Department of Health apologises after 2,580 patients waited more than 12 hours in A&Es
THE Department of Health has apologised after 2,580 patients waited more than 12 hours to be treated in Northern Ireland A&E units during March.
The department's own targets state that 95 per cent of patients attending any emergency care department should either be treated and discharged or admitted to hospital within four hours of arrival.
It adds: "No patient attending any emergency care department should wait longer than 12 hours."
The aim was that "by March 2018 at least 80 per cent of patients should have commenced treatment, following triage, within two hours".
However, in March this year more than one in three patients were still waiting to be treated four hours after their arrival and 2,580 were still waiting after 12 hours.
A department spokeswoman said there was a 6.2 per cent increase in A&E attendances in the first three months of 2019, and a 13 per cent increase in people aged 95 and older.
"Clearly, too many patients are waiting too long in our EDs. We apologise to those patients," she said.
"Colleagues across the Health and Social Care (HSC) system are working very hard to deal with the growing ED pressures and to identify areas where improvements can be made."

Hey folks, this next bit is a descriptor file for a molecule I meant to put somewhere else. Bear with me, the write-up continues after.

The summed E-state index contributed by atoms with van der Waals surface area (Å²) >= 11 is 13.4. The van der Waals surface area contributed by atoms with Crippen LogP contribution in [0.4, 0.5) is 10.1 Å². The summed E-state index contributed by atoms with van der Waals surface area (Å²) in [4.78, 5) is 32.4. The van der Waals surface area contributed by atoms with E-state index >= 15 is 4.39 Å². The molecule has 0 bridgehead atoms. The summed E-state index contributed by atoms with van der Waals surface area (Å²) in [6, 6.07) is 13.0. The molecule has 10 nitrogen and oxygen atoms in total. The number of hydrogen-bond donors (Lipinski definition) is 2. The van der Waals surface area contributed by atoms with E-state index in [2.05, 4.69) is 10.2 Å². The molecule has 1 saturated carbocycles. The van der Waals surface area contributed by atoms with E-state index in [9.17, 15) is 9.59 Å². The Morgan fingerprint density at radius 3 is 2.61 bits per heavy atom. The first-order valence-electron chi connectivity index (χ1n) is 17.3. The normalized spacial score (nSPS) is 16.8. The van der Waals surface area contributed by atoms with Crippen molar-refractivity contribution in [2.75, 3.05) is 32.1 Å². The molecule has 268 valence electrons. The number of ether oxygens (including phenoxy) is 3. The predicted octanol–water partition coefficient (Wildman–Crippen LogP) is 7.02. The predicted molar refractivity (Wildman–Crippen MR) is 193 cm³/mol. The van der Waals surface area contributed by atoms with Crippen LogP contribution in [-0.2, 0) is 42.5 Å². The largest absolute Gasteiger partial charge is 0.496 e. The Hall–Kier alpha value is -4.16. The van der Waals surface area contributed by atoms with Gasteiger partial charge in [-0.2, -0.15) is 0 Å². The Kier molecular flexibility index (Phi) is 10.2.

UUP health spokesman Roy Beggs said the waiting times would not be tolerated in any other part of the UK.
"Between April 2018 and March 2019, 88% of patients in England were treated or admitted within four hours, according to NHS England data," he said.
"The figure for all the main emergency units across Northern Ireland for just the month of March 2019 was 62.3 per cent.
"Whilst it's marginally better than what it was in March 2018, any attempt by the local Department of Health to proclaim some sort of accomplishment would be totally misplaced.
"Doctors in England have been warning that patients are `dying prematurely' amid `intolerable' hospital delays there. I am frightened to think what those same doctors would have to say about ours."
He added that the figures are against a backdrop of "a very mild December" and a strain of winter flu "not nearly as virulent as last year's".
"We still don't have enough beds, we still don't have enough staff and we still don't have enough adequate care packages in the community.
"Someone, either here or at Westminster, ultimately needs to be placed in a position to take urgent decisions for the benefit of patients."
The department's review of urgent and emergency care will see a `health service summit' in June and a public consultation on proposals for a new model of care later in the year.